Arming America's Teachers - 21 News Now, More Local News for Youngstown, Ohio -

Arming America's Teachers: Should school staff become classroom cops?

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YOUNGSTOWN, Ohio- The shooting at Sandy Hook Elementary has prompted several Ohio schools to approve a controversial measure, arming some staff.

In the first part of our series, "Arming Americas Teachers," 21 News Anchor/Reporter Leslie Barrett spoke with supporters who feel teachers could be trained to handle a gun safely and critics who want only police to have that responsibility.

It's a scene becoming all too familiar to Americans. In the wake of the horrific school shooting in Connecticut, several Ohio school boards, including one in Trumbull County, have voted to arm some employees.

In Bloomfield-Mespo Schools, one worker said it's needed in that remote area where they're the first responders in a crisis. Another employee and parent said she trusts the staff to have guns.

"It's a different world today and if you would have asked me when my three older children were in the schools I probably would have said no, but it's a different time," said Ellen Vossler, a Bloomfield-Mespo Schools parent and cafeteria worker.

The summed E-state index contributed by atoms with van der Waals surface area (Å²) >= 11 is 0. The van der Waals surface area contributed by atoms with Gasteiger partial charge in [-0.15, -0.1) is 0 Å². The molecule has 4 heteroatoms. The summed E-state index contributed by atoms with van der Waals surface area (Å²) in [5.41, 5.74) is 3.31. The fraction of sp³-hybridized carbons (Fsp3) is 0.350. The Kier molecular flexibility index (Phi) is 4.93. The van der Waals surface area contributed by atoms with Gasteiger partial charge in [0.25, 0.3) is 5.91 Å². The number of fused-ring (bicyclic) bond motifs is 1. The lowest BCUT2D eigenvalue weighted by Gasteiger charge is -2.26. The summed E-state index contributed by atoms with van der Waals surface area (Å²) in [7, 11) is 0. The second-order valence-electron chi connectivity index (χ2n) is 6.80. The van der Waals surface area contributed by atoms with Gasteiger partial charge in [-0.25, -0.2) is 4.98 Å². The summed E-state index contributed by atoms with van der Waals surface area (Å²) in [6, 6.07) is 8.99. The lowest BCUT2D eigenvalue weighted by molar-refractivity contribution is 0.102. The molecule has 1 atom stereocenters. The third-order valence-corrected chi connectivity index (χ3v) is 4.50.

East Liverpool School Board member Dick Wolf wants to leave the arming to police officers and the teaching to educators.

"If someone pulls a gun and you have a gun than you've elevated the confrontation to a higher level. Someone's going to start shooting," Wolf said. "I don't want to see us revert to the Wild West."

Critics argue kids and the proximity to guns don't mix with the risk of lethal accidents, but one concealed carry instructor feels the threat could be minimized.

Rick Kaleda, a co-founder of the Buckeye Firearms Association, said, "As someone who trains people in firearm safety, you don't need to be handling a loaded firearm any more than is necessary. They'll be carrying it, it'll be concealed, they're not going to be playing with it. They'll be trained in safety and it'll be a tool to be there so they can protect the children."

Metal detectors are one part of the security at Youngstown City Schools. The district also has a police presence. The chief of security said being proactive comes with a cost.

The school district pays for police officers, sheriff's deputies and cruisers to be at separate buildings.

"The police officer is very good and trained for situations when there's something bad happening. We know how the police are going to react because of their training, not sure that's the case giving teacher's weapons or administrators weapons. We're not sure how that's going to happen," said Bill Morvay, Youngstown City Schools Chief of Security.

Kaleda argues, "Once a teacher is trained on safety and all those sorts of things, they'll be just as capable as safely carrying a firearm as law enforcement."

An Ohio teachers union said school employees should not be asked to serve a dual role, but the Buckeye Firearms Association and Bloomfield-Mespo Schools said it's only for those who volunteer.

Signs, that this is just the beginning of the debate on how to best protect young lives in what should be a safe place.

21 News Reporters Jennifer Baligush and Janet Rogers contributed to this report.

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